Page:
It was another disappointing afternoon, where Evertonians were concerned, as the Blues drew 1-1 away to Sunderland, with both the result and performance leaving Roberto Martinez with much to ponder.
One of the more pressing matters should be whether to start Ross Barkley or Samuel Eto’o behind Romelu Lukaku, because yesterday’s encounter at the Stadium of Light did reveal something: the Spaniard cannot start with both.
Both Barkley and Eto’o are extremely gifted footballers, with the former a budding starlet in this new exciting, enterprising Everton side, and the latter needing no real introduction after being a world class striker for many years and winning countless trophies during his glittering career.
At 33 years old, Eto’o, though, is entering his twilight years as a footballer, and as a result the Cameroonian has had to adjust his style of play to accomodate the fact that his legs aren’t as spritely as they once were. Now, the forward drops deep to receive the ball, to link up play through the middle of the pitch, to float around the attacking third of Everton’s play and create opportunities for others in the team to take advantage of.
This is where the problem lies, as Barkley performs this same role in the team.
True, the youngster’s game is more reliant on his physical stature than Eto’o’s, as well as his technical ability, with his surging runs from deep causing panic in opposition defences and opening up spaces for other players like Steven Naismith and Romelu Lukaku to exploit.
That doesn’t detract from the issue that both Eto’o’s and Barkley’s style of play are extremely similar, as well as the fact that both players like to occupy the same positions out on the pitch.
This was particularly evident in the match in the North East yesterday afternoon, with Barkley deployed on the left side of an attacking three playing just behind Lukaku, and Eto’o occupying the traditional number 10 role.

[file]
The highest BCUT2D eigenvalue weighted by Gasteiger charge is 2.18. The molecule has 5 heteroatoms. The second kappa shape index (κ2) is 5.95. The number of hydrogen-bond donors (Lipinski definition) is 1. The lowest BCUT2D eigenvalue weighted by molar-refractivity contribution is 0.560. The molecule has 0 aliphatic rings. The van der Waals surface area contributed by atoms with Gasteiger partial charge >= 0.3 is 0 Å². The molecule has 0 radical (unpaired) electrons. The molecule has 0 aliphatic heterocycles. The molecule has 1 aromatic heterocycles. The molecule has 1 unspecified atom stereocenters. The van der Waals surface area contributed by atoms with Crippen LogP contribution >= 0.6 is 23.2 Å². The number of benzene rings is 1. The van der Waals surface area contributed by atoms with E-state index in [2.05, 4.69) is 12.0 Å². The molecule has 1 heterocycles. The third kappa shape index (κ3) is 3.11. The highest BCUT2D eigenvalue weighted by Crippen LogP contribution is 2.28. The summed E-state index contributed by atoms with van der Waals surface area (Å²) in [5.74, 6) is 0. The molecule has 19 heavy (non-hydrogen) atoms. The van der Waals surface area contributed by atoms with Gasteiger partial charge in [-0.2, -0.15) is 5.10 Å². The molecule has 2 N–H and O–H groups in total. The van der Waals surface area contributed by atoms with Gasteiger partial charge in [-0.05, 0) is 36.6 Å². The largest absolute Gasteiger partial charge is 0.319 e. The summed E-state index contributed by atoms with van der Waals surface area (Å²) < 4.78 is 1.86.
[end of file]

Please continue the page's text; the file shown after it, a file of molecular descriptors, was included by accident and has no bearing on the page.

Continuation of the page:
Of course, the interchangeable nature of the three players in behind Everton’s Belgian international allows Barkley and Eto’o to swap positions, in an attempt to confuse defenders and pull them away from their natural positions, but there were numerous occasions when the young England international would drift inside from the wing, thus congesting the middle of the field and occupying a similar position to Eto’o, and in turn made the Blues narrower when in approaching Sunderland’s defensive third of the pitch.
Barkley drifting infield also prevented Leighton Baines from having a team mate to link up with on the left wing (an issue that was brought up in last week’s column on this blog), thereby preventing one of Everton’s best attacking outlets from making his traditional marauding runs forward, as the full back had to be aware of the Toffees being vulnerable to the counter attack down his flank.
All of this leaves Martinez with two main options. The Spaniard can start Steven Pienaar, Leon Osman or Naismith out on the left wing as foils for Baines’ darting runs from deep, to give the England international someone to link up with, and allow either Eto’o or Barkley to float in and around Lukaku from the position behind the striker; or Martinez can opt to play Barkley off Eto’o and allow the pair to interchange positions, so that only one of the two occupies the traditional number 10 role at any one time.
This latter arrangement would, obviously, mean that Lukaku would have to be content with a place amongst the subtistutes in some matches, whilst Barkley and Eto’o would likewise have to make do with a spot on the bench if either player did not start, but all three players would get game time in a season where Martinez has to rotate his starting eleven, and eighteen day match squad, due to the demands of three domestic competitions as well as a Europa League campaign.
With the last international break of the year looming over the next ten days, Martinez has time to ponder over what his first choice eleven will be when West Ham United visit Goodison Park in just under two weeks time and, for the balance of the side to be correct both offensively and defensively, as well as giving his team the best chance of taking maximum points on home soil, his side must contain either Barkley or Eto’o, not both.